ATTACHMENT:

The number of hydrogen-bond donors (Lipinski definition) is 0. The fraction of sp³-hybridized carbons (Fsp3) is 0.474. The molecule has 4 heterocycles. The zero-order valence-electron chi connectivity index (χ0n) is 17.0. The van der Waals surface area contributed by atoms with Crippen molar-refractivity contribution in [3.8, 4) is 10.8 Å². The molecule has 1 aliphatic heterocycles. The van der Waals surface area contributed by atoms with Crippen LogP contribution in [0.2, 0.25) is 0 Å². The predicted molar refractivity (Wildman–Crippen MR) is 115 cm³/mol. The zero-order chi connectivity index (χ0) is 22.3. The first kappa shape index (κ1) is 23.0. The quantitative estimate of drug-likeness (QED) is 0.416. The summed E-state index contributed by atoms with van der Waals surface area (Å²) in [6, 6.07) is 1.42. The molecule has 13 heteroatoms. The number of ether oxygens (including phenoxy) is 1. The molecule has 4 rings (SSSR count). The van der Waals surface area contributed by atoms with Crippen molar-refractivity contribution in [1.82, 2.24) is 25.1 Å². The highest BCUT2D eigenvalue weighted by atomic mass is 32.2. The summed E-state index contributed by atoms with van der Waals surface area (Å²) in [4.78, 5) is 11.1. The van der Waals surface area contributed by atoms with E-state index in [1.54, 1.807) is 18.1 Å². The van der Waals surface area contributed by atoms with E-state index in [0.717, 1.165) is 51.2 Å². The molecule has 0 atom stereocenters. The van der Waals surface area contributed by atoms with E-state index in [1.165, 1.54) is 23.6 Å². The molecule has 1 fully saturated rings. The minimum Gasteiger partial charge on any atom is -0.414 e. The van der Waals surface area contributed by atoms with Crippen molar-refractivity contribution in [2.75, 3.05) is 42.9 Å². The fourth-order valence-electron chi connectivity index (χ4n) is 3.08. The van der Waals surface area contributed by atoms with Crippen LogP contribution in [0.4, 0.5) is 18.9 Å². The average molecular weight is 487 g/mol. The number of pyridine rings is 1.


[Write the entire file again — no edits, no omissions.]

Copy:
The number of hydrogen-bond donors (Lipinski definition) is 0. The fraction of sp³-hybridized carbons (Fsp3) is 0.474. The molecule has 4 heterocycles. The zero-order valence-electron chi connectivity index (χ0n) is 17.0. The van der Waals surface area contributed by atoms with Crippen molar-refractivity contribution in [3.8, 4) is 10.8 Å². The molecule has 1 aliphatic heterocycles. The van der Waals surface area contributed by atoms with Crippen LogP contribution in [0.2, 0.25) is 0 Å². The predicted molar refractivity (Wildman–Crippen MR) is 115 cm³/mol. The zero-order chi connectivity index (χ0) is 22.3. The first kappa shape index (κ1) is 23.0. The quantitative estimate of drug-likeness (QED) is 0.416. The summed E-state index contributed by atoms with van der Waals surface area (Å²) in [6, 6.07) is 1.42. The molecule has 13 heteroatoms. The number of ether oxygens (including phenoxy) is 1. The molecule has 4 rings (SSSR count). The van der Waals surface area contributed by atoms with Crippen molar-refractivity contribution in [1.82, 2.24) is 25.1 Å². The highest BCUT2D eigenvalue weighted by atomic mass is 32.2. The summed E-state index contributed by atoms with van der Waals surface area (Å²) in [4.78, 5) is 11.1. The van der Waals surface area contributed by atoms with E-state index in [1.54, 1.807) is 18.1 Å². The van der Waals surface area contributed by atoms with E-state index in [0.717, 1.165) is 51.2 Å². The molecule has 0 atom stereocenters. The van der Waals surface area contributed by atoms with E-state index in [1.165, 1.54) is 23.6 Å². The molecule has 1 fully saturated rings. The minimum Gasteiger partial charge on any atom is -0.414 e. The van der Waals surface area contributed by atoms with Crippen molar-refractivity contribution in [2.75, 3.05) is 42.9 Å². The fourth-order valence-electron chi connectivity index (χ4n) is 3.08. The van der Waals surface area contributed by atoms with Crippen LogP contribution in [0.4, 0.5) is 18.9 Å². The average molecular weight is 487 g/mol. The number of pyridine rings is 1.